Difference between revisions of "Hypercar"

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(Added link to http://green.autoblog.com/2007/01/27/interview-with-michael-brylawski-of-rmi-part-four-hypercar-con/)
 
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=Description=
 
=Description=
Energy analyst Amory Lovins at the Rocky Mountain Institute has developed the design concept of the Hypercar. This vehicle would have ultra-light construction with an aerodynamic  body using advanced composite materials, low-drag design, and hybrid drive.[1]  Designers of the Hypercar claim that it would achieve a three- to five-fold improvement in fuel economy, equal or better performance, safety, amenity, and affordability, compared with today's cars.<ref>http://en.wikipedia.org/wiki/Hypercar</ref>
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Energy analyst Amory Lovins at the [[Rocky Mountain Institute]] has developed the design concept of the Hypercar. This vehicle would have ultra-light construction with an aerodynamic  body using advanced composite materials, low-drag design, and hybrid drive.[1]  Designers of the Hypercar claim that it would achieve a three- to five-fold improvement in fuel economy, equal or better performance, safety, amenity, and affordability, compared with today's cars.<ref>http://en.wikipedia.org/wiki/Hypercar</ref>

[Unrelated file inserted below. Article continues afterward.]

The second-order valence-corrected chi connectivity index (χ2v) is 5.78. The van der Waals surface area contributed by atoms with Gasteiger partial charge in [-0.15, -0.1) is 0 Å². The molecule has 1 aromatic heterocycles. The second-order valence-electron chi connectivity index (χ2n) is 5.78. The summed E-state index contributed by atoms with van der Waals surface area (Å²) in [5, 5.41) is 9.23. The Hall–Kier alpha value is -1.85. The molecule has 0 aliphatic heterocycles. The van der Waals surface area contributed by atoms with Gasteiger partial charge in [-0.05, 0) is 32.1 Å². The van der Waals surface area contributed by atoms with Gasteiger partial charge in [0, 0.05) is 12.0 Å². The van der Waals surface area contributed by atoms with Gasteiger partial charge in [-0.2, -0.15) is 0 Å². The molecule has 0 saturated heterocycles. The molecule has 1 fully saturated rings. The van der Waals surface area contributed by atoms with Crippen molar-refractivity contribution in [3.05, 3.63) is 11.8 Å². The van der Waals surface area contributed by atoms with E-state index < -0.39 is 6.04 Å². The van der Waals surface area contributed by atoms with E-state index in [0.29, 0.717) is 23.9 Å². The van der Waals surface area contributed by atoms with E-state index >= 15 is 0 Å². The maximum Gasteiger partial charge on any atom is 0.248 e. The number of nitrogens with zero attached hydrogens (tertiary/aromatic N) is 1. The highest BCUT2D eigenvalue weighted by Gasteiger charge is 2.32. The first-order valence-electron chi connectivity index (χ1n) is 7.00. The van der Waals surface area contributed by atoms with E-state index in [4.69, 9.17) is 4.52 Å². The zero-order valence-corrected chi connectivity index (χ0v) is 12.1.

=References=
 
=References=

Latest revision as of 14:05, 17 February 2010

URL: http://move.rmi.org/markets-in-motion/case-studies/automotive/hypercar.html

Description

Energy analyst Amory Lovins at the Rocky Mountain Institute has developed the design concept of the Hypercar. This vehicle would have ultra-light construction with an aerodynamic body using advanced composite materials, low-drag design, and hybrid drive.[1] Designers of the Hypercar claim that it would achieve a three- to five-fold improvement in fuel economy, equal or better performance, safety, amenity, and affordability, compared with today's cars.[1]

References

See Also